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Actos, Supposedly Safer Than Avandia, Has Serious Side Effects

Both Actos and Avandia belong to a class of drugs known as “thizolidinediones,” which help normalize blood sugar. A 2007 study published in the New England Journal of Medicine concluded that Avandia (rosiglitizone) increased the risk of heart attacks by 43 percent. The study suggested that patients taking Actos (pioglitazone) did not experience the same risk.

The Food and Drug Administration (FDA) required a boxed warning on both Avandia and Actos soon after, but the warning altered physicians and patients only to the risk of congestive heart failure not heart attacks, At the time, the agency was still trying to determine the heart attack risks with Avandia, since a study of 30,000 participants by manufacturer GlaxoSmithKline showed no increased risk for cardiovascular events.

Studies investigate Actos heart problems

In June 2010, two more studies investigating the frequency of Actos heart problems, specifically heart failure, were published in the Journal of the American Medical Association and the Archives of Internal Medicine confirming that Avandia was associated with fatal heart problems. They first analyzed more than 35,000 patients and found those taking Avandia were 33 percent more likely to have a heart attack than those on other treatments.

The second study analyzed data from more than 220,000 elderly patients, and found an increased risk of heart failure, stroke, and death among patients taking Avandia compared to those taking Actos. There was no difference between the two concerning risk of heart attack.

These studies and reports led many to believe that Actos was a safer option than Avandia, and many doctors switched patients from one to the other.

A study shows more heart attacks from Actos than Avandia; lawsuits are filed

According to a Canadian study published in the scientific journal Circulation in August 2010, it was reported that patients taking Actos were just as likely to suffer heart problems as those taking Avandia, an older diabetes drug. Many were surprised by this since the FDA placed restrictions on the use of Avandia in September 2010, but did not place similar restrictions on Actos, which had been considered to be a safer alternative.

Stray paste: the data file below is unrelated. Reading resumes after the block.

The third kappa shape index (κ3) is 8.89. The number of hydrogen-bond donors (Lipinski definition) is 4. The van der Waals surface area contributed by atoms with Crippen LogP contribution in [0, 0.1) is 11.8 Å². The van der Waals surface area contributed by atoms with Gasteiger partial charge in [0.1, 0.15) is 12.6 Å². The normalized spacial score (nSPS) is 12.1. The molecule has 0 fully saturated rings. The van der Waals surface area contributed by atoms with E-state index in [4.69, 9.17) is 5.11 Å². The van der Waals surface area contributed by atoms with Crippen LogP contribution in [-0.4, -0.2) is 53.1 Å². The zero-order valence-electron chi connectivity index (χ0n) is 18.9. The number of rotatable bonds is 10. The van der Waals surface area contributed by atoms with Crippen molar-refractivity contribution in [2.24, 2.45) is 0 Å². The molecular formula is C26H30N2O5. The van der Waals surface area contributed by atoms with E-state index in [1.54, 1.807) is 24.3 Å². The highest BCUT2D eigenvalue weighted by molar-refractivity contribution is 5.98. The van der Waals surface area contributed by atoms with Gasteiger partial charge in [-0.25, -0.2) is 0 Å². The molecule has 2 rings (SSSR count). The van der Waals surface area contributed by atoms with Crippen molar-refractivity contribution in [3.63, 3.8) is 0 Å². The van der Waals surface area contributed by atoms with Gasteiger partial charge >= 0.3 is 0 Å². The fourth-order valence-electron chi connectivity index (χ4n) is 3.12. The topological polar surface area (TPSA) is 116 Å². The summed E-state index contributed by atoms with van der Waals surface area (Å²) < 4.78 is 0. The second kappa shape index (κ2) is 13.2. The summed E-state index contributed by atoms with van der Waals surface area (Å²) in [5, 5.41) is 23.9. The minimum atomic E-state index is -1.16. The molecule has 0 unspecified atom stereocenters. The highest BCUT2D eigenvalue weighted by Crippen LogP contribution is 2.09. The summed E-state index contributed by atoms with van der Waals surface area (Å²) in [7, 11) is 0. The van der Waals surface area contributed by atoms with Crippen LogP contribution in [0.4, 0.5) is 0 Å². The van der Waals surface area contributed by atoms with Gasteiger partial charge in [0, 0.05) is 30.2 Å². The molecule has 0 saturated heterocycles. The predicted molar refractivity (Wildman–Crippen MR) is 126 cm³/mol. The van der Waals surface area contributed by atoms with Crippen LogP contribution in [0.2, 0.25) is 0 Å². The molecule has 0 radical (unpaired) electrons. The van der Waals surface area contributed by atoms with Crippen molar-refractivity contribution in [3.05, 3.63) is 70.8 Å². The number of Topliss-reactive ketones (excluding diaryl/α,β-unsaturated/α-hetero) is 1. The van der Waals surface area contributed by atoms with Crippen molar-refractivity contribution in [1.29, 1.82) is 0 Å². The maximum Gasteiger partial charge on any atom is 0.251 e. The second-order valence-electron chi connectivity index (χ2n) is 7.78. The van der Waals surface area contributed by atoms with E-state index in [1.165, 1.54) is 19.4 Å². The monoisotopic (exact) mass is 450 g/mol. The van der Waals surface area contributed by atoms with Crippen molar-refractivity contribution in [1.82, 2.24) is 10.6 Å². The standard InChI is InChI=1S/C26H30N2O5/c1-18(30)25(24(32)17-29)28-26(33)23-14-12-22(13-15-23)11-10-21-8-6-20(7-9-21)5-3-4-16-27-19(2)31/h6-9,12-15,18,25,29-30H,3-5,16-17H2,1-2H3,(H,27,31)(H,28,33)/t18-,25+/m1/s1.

In the study, it was found that 96 patients taking Avandia suffered a heart attack, compared with 121 on Actos. Another 265 on Avandia suffered heart failure, compared to 243 on Actos. Researchers noted that the difference between this study and previous studies is that it analyzed death records, which included those deaths that did not take place in hospitals.

This study and the new Canadian study on Actos cancer, which revealed that those taking Actos experienced a 22 percent higher risk of bladder cancer from Actos, show that the side effects associated with this drug may be more serious that expected. With the link between the diabetes drug Actos and cancer, more patients have come forward to file lawsuits in an effort to hold manufacturer Takeda liable for damages. Plaintiffs who have developed Actos cancer have consulted a lawyer to see if they are eligible to file Actos litigation seeking compensation for their injuries.

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